After Patty Jenkins waited 13 years for her theatrical follow-up to Monster, working mostly on select TV shows such as The Killing in the interim, she was handed the keys to an entirely new kingdom with Wonder Woman. Stepping in for Breaking Bad mainstay Michelle McLaren, Jenkins brought vivid color and a striking sense of optimism to the DCEU’s otherwise grim and glowering early phase. In return, Wonder Woman became the second highest-grossing film of 2017 (as of this writing) to the tune of $410 million domestic and over $800 million worldwide. Considering it’s still in theaters, over three months after its release, those numbers will only continue to climb.
In the wake of the film’s rousing success, speculation quickly turned to whether Jenkins’ services would be retained for the inevitable sequel. Well, fret no more; the director has signed on for another installment, in a deal that will see her become the highest-paid female director in Hollywood history. As noted by The Hollywood Reporter, “Sources say Jenkins will receive directing and writing fees in the high seven figures (think somewhere in the $7 to $9 million range) on Wonder Woman 2 but, more significantly, will have a considerable backend.” In addition to directing, Jenkins will co-write and produce the yet-to-be-titled second film as well. And her alleged $7-9 million salary will constitute a substantial increase from the $1 million she made for the first installment.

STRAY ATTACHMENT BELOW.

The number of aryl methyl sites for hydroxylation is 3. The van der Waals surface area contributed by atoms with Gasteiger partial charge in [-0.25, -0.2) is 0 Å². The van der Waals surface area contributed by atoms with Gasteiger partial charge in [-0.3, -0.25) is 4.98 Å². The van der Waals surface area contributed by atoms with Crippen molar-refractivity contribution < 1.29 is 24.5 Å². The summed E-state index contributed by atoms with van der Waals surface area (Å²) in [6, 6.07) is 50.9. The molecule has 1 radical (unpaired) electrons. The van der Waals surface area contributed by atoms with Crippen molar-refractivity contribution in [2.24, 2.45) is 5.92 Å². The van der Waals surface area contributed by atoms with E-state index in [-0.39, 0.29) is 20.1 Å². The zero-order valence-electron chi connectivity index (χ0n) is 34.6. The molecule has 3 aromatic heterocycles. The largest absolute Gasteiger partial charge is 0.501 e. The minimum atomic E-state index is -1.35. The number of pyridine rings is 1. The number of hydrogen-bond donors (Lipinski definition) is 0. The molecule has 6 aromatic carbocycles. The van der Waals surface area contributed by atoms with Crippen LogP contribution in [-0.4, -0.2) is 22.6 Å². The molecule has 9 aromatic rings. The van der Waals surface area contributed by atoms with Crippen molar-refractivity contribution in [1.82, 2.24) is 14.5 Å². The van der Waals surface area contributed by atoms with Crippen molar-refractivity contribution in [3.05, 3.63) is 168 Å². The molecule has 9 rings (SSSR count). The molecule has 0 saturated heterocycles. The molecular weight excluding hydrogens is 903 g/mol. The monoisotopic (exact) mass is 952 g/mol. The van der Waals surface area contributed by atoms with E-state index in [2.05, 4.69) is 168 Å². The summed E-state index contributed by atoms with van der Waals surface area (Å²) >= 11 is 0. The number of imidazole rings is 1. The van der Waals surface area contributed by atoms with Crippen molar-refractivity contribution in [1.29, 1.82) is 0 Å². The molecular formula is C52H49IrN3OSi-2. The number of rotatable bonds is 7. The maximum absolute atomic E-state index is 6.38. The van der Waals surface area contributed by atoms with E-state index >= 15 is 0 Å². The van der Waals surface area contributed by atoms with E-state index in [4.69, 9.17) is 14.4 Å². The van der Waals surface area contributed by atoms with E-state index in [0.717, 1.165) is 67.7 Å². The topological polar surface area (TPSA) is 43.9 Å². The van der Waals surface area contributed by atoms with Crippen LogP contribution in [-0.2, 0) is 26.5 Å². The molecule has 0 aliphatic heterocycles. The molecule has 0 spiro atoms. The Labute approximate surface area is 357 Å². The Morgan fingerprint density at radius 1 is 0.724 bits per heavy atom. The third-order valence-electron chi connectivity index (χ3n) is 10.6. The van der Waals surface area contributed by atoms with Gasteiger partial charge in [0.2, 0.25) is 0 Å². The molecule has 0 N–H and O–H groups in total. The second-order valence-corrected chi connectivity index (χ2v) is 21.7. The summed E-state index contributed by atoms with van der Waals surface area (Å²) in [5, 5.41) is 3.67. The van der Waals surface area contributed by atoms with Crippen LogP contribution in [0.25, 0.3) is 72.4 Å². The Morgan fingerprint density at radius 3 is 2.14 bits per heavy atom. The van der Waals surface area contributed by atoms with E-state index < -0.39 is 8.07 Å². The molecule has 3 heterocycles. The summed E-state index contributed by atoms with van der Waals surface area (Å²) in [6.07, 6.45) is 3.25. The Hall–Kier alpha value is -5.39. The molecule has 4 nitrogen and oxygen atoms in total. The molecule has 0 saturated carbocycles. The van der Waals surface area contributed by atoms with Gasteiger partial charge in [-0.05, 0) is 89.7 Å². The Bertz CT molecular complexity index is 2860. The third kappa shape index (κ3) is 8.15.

Needless to say, this is a watershed moment not only for Jenkins, who continues to gather momentum as a substantial force in the industry in the wake of her hit superhero outing, but for female directors at large. At a point in time when just 7 percent of 2016’s 250 highest-grossing films were directed by women, Jenkins has become the possible bellwether of a shift in the long-held perception of who can and should be directing major tentpole projects. This change won’t come overnight, but it’s substantially overdue, and even if it reportedly came with no shortage of negotiation along the way, Wonder Woman might be breaking down barriers both ahead of and behind the camera.